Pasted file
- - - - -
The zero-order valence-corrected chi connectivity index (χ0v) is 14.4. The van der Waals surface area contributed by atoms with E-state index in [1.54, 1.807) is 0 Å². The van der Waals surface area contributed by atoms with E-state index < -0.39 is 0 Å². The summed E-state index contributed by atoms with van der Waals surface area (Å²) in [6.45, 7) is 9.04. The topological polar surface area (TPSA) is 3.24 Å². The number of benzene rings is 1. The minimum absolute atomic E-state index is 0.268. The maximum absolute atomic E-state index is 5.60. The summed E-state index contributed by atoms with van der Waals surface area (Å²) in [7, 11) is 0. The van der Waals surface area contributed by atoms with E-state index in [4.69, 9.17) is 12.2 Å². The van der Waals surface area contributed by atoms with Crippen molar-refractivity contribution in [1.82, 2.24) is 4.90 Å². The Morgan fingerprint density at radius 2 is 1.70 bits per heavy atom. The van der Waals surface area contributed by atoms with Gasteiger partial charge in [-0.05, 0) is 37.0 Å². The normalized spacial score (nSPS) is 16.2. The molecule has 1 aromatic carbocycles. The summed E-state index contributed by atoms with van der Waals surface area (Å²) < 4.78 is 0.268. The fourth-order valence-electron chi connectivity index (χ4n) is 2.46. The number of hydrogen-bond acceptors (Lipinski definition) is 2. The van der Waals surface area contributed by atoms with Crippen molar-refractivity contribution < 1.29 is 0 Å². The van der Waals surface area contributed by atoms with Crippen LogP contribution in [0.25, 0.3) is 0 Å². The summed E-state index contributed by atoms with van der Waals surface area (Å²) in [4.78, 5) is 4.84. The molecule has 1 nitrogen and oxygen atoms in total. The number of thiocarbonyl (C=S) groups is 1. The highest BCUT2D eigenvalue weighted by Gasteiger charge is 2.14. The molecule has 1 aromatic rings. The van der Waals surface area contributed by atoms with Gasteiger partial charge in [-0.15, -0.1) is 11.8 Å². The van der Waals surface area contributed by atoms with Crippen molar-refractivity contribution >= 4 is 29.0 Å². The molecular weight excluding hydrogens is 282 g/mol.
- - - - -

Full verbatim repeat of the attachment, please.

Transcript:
The zero-order valence-corrected chi connectivity index (χ0v) is 14.4. The van der Waals surface area contributed by atoms with E-state index in [1.54, 1.807) is 0 Å². The van der Waals surface area contributed by atoms with E-state index < -0.39 is 0 Å². The summed E-state index contributed by atoms with van der Waals surface area (Å²) in [6.45, 7) is 9.04. The topological polar surface area (TPSA) is 3.24 Å². The number of benzene rings is 1. The minimum absolute atomic E-state index is 0.268. The maximum absolute atomic E-state index is 5.60. The summed E-state index contributed by atoms with van der Waals surface area (Å²) in [7, 11) is 0. The van der Waals surface area contributed by atoms with E-state index in [4.69, 9.17) is 12.2 Å². The van der Waals surface area contributed by atoms with Crippen molar-refractivity contribution in [1.82, 2.24) is 4.90 Å². The Morgan fingerprint density at radius 2 is 1.70 bits per heavy atom. The van der Waals surface area contributed by atoms with Gasteiger partial charge in [-0.05, 0) is 37.0 Å². The normalized spacial score (nSPS) is 16.2. The molecule has 1 aromatic carbocycles. The summed E-state index contributed by atoms with van der Waals surface area (Å²) < 4.78 is 0.268. The fourth-order valence-electron chi connectivity index (χ4n) is 2.46. The number of hydrogen-bond acceptors (Lipinski definition) is 2. The van der Waals surface area contributed by atoms with Crippen molar-refractivity contribution < 1.29 is 0 Å². The van der Waals surface area contributed by atoms with Crippen LogP contribution in [0.25, 0.3) is 0 Å². The summed E-state index contributed by atoms with van der Waals surface area (Å²) in [4.78, 5) is 4.84. The molecule has 1 nitrogen and oxygen atoms in total. The number of thiocarbonyl (C=S) groups is 1. The highest BCUT2D eigenvalue weighted by Gasteiger charge is 2.14. The molecule has 1 aromatic rings. The van der Waals surface area contributed by atoms with Gasteiger partial charge in [-0.15, -0.1) is 11.8 Å². The van der Waals surface area contributed by atoms with Crippen molar-refractivity contribution >= 4 is 29.0 Å². The molecular weight excluding hydrogens is 282 g/mol.